Friday, June 30, 2017

The Baker's Secret by Stephen P. Kiernan

Reviewed by Clancy

The Baker’s Secret by Stephen P. Kiernan is on the surface a story set in WWII occupied France about Emma, a young villager who bakes bread for the local German army commander. Every morning, she is supplied a ration of flour to make 12 loaves of bread. The baker’s secret is that the ration is mixed with ground straw to produce two extra loaves of bread that is then shared amongst the villagers. This small, yet very dangerous act steadily grows into an underground barter network of survival and dissent.

However, Emma is not the typical hope filled character some readers might expect.  She is a very practical woman who truly believes that the allies will never come. Her pragmatism is based on mere survival but her fellow villagers interpret her actions as hope for the future. In the end, The Baker’s Secret is a testament to the necessity of both hope and grueling sacrifice in the face of uncertainty.

The strength of the novel is in its many well rounded characters that capture the interest of the reader. Whether it is the wise and masculine veterinarian who leads the village resistance, the weaselly, traitorous and power hungry town clerk, or the young, cruel, and overconfident Nazi Captain Thalheim, all characters are easy to visualize and are purposeful.  It is much less about one cynical protagonist striving for the survival for her fellow villagers; it is a story about the human reality under military occupation.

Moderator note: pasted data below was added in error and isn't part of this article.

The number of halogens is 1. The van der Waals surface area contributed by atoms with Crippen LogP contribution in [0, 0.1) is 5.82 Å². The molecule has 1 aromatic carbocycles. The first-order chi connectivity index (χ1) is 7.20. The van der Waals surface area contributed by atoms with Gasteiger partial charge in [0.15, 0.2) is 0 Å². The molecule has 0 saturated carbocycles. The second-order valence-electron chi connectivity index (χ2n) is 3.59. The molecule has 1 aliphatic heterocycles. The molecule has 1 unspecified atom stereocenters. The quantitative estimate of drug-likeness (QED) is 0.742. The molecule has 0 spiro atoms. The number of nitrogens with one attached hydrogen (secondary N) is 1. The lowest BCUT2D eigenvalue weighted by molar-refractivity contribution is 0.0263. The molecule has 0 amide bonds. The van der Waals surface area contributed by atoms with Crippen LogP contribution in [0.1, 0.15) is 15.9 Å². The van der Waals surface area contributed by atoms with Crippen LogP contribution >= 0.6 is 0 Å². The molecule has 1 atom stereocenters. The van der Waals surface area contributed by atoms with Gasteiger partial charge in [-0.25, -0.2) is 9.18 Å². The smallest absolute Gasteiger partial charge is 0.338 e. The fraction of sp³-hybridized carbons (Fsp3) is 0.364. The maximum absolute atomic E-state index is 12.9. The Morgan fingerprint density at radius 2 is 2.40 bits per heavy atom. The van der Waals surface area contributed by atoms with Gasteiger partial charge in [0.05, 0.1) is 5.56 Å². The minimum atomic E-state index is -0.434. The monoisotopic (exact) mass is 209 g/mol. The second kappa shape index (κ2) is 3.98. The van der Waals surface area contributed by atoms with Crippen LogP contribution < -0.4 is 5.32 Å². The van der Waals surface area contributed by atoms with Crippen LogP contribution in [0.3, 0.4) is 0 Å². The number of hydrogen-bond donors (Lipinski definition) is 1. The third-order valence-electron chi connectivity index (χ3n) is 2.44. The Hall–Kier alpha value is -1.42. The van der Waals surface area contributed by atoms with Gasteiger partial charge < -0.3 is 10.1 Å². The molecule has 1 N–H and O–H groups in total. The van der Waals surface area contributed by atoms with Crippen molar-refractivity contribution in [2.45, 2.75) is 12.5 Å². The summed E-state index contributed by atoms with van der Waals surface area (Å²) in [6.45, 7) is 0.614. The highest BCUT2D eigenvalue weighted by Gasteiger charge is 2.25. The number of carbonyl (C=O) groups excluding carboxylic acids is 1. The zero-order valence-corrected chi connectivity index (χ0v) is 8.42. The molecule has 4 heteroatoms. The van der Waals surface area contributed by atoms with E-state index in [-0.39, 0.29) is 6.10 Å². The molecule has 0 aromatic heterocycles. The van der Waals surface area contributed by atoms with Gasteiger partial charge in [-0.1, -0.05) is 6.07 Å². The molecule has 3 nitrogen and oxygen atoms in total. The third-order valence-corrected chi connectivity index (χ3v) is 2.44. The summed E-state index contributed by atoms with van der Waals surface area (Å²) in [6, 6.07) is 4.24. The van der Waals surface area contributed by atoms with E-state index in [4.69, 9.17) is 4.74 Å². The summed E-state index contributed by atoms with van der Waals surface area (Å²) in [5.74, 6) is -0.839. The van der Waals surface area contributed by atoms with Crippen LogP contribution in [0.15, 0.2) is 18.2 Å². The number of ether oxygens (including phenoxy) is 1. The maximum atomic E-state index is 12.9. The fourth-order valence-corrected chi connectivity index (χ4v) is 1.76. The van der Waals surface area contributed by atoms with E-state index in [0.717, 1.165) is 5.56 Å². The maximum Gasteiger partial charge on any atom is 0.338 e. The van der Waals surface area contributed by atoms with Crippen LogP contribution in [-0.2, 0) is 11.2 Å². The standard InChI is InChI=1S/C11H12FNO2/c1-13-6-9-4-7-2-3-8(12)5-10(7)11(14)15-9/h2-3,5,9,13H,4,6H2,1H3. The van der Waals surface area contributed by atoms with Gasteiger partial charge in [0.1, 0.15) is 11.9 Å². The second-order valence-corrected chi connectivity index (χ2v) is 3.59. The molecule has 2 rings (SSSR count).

The Baker’s Secret is the best novel I have read in years and I rate it as an instant classic. Stephen Kiernan is an award winning journalist of over 20 years and has written two previous novels, The Hummingbird and The Curiosity. His writing style is flawless. No word is wasted. Every sentence is crisp and concise and to the point without sacrificing imagery and descriptiveness. It was very easy to get immersed in the world Kiernan created, especially when he has the ability to produce well rounded characters or settings within one paragraph. An advanced reader would be able to read this full length novel in two sittings. I recommend this book to anyone interested in the human side of WWII occupations or well written literature.

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